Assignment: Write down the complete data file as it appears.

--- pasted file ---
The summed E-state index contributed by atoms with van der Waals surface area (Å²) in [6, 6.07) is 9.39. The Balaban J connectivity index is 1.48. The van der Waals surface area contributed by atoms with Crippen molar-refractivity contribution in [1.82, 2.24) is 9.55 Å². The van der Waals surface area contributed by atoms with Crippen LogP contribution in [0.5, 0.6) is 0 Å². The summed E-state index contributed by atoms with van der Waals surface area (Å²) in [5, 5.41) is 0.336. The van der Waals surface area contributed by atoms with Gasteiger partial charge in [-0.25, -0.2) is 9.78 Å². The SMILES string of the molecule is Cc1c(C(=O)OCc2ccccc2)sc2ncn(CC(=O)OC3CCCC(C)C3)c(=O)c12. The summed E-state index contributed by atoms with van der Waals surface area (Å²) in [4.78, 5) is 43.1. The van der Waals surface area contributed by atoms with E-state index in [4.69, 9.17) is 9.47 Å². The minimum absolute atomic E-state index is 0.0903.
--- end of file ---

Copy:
The summed E-state index contributed by atoms with van der Waals surface area (Å²) in [6, 6.07) is 9.39. The Balaban J connectivity index is 1.48. The van der Waals surface area contributed by atoms with Crippen molar-refractivity contribution in [1.82, 2.24) is 9.55 Å². The van der Waals surface area contributed by atoms with Crippen LogP contribution in [0.5, 0.6) is 0 Å². The summed E-state index contributed by atoms with van der Waals surface area (Å²) in [5, 5.41) is 0.336. The van der Waals surface area contributed by atoms with Gasteiger partial charge in [-0.25, -0.2) is 9.78 Å². The SMILES string of the molecule is Cc1c(C(=O)OCc2ccccc2)sc2ncn(CC(=O)OC3CCCC(C)C3)c(=O)c12. The summed E-state index contributed by atoms with van der Waals surface area (Å²) in [4.78, 5) is 43.1. The van der Waals surface area contributed by atoms with E-state index in [4.69, 9.17) is 9.47 Å². The minimum absolute atomic E-state index is 0.0903.